Sens. Chuck Grassley and Dianne FeinsteinREUTERS

Sexual Harassment Prevention Training Proposed in Senate

A bipartisan effort to prevent sexual harassment on Capitol Hill hit the Senate on Tuesday.

The “Senate Training on Prevention of Sexual Harassment Resolution,” or the “STOP Sexual Harassment Resolution,” was proposed by Sen. Chuck Grassley (R-Iowa).

The measure would require newly elected individuals to complete a proposed training within 60 days of entering their position. After the rules are established, those currently serving will have 60 days to partake in the training.

Everyone in the Senate — from members to interns — will be mandated to participate in training “periodically”; how often will be determined by the Committee on Rules and Administration. In addition, Grassley’s proposal calls for a periodic anonymous survey to gauge members’ experience with or related to sexual harassment, and if they have experienced such behavior why they chose not to come forward.

Sens. Dianne Feinstein (D-Calif.), Amy Klobuchar (D-Minn.), Joni Ernst (R-Iowa), Kirsten Gillibrand (D-N.Y.), Shelley Moore Capito (R-W.Va.), Ron Johnson (R-Wis.), Cory Booker (D-N.J.) and Lisa Murkowski (R-Alaska) all also stand behind the bill.

The proposed measure comes at a time when women across the country are proclaiming #MeToo to stand in solidarity with fellow victims of sexual assault, sexual harassment and rape.

Sexual harassment received nationwide attention after accusations came out against disgraced media mogul Harvey Weinstein. Since then, hundreds of women have collectively come forward against Weinstein and others in the entertainment industry.

But Hollywood is by no means the only sector with a sexual harassment problem — and Capitol Hill is not immune. Women with careers past and present in the political sphere have come forward as well to say, “Me too.”

Last week one former and three current lawmakers shared their stories with The Associated Press.

“The incidents they recounted occurred years or even decades ago, usually when the women were young newcomers to Congress. They range from isolated comments at one hearing, to repeated unwanted come-ons, to lewd remarks and even groping on the House floor,” The AP reported.

“This is about power,” said former Sen. Barbara Boxer (D-Calif.).

“It’s hostile and embarrasses, and therefore could take away a person’s power,” she said.

Rep. Linda Sanchez, a California Democrat, recalled repeated encounters with “a more senior member” of Congress.

“When I was a very new member of Congress in my early 30s, there was a more senior member who outright propositioned me, who was married, and despite trying to laugh it off and brush it aside it, would repeat. And I would avoid that member,” she told The AP.

Sanchez did not name the man, who is still a Congressman.

“The problem is, as a member there’s no HR department you can go to, there’s nobody you can turn to,” she said. “Ultimately they’re employed by their constituents.”

“I just don’t think it would be helpful” to call the lawmaker out by name, Sanchez said. “The problem is, as a member there’s no HR department you can go to, there’s nobody you can turn to. Ultimately they’re employed by their constituents.”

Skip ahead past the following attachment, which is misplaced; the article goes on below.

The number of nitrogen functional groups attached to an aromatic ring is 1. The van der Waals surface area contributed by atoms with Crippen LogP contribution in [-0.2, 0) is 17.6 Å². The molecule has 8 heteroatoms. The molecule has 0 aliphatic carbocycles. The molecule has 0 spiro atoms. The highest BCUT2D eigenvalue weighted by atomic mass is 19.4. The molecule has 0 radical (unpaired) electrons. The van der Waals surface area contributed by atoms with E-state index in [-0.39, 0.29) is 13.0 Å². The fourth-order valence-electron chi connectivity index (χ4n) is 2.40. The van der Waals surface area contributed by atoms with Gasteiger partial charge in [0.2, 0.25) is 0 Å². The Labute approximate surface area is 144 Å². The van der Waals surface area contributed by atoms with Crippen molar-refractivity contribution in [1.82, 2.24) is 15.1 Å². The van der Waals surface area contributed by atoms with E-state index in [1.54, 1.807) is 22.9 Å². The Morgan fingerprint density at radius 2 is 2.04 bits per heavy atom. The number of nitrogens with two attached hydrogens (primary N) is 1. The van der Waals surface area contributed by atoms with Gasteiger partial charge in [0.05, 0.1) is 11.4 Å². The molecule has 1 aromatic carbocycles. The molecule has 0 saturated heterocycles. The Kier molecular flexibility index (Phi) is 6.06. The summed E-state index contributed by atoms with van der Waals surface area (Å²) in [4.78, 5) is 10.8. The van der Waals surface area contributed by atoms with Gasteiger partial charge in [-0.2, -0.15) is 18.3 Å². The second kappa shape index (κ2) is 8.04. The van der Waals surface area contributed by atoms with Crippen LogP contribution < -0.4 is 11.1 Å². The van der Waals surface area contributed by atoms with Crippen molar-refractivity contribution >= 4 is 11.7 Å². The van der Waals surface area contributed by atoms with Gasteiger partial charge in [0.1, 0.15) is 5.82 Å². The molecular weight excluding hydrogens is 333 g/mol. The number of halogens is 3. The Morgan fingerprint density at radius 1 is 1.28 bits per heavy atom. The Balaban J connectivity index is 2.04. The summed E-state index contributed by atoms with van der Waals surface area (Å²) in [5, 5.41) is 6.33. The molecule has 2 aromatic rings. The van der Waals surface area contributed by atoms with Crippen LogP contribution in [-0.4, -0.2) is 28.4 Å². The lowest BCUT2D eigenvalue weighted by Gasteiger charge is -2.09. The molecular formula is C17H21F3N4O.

Boxer’s experience in the 1980s occurred during a Senate hearing, at which time “a male colleague made a sexually suggestive comment about her from the dais,” according to The AP. Members responded with “general laughter” and the committee chairman gave the comment an “approving second.”

Former Republican Rep. Mary Bono said a Congressman told her on the House floor that he had been thinking about her in the shower. She eventually confronted the man, who she did not identify but still serves as a lawmaker, and the behavior then stopped.

“It is a man’s world, it’s still a man’s world,” she said. “Not being a flirt and not being a bitch. That was my rule, to try to walk that fine line.”

Accusations go higher than lawmakers, too. Actress Heather Lind, shared in a now-deleted post on social media that she was sexually harassed by former President George H.W. Bush while posing for a photo. According to CNN, the post read, in part, “He didn’t shake my hand. He touched me from behind from his wheelchair with his wife Barbara Bush by his side. He told me a dirty joke. And then, all the while being photographed, touched me again.”

A spokesman for Bush chalked the incident up to a “joke” and described touching the woman as “good-natured.”

The problem with a seemingly innocent “dirty joke,” as was Boxer’s experience on the Senate floor as well, is that while it can make women feel uncomfortable, at the least, most women do not regard it as a form of harassment. According to a Cosmopolitan survey of women aged 18 to 34, among women who said they have never been sexually harassed at work, 16 percent responded “yes” when asked if they have ever had a sexually explicit or sexist remark spoken to them at work.

Meanwhile, more than 700 former Congress staffers have signed on to an open letter urging Congress to take action. According to the letter, 40 percent of female staffers in Congress believe sexual harassment is a problem on Capitol Hill. Further, one in six women said they have been victims of sexual harassment.

The letter is addressed to Majority Leader Mitch McConnell, Minority Leader Chuck Schumer, Speaker Paul Ryan, Minority Leader Nancy Pelosi, Chairman Richard Shelby, Klobuchar (who is a ranking member), Committee on House Administration Chairman Gregg Harper and Ranking Member of the Committee on House Administration Robert Brady.

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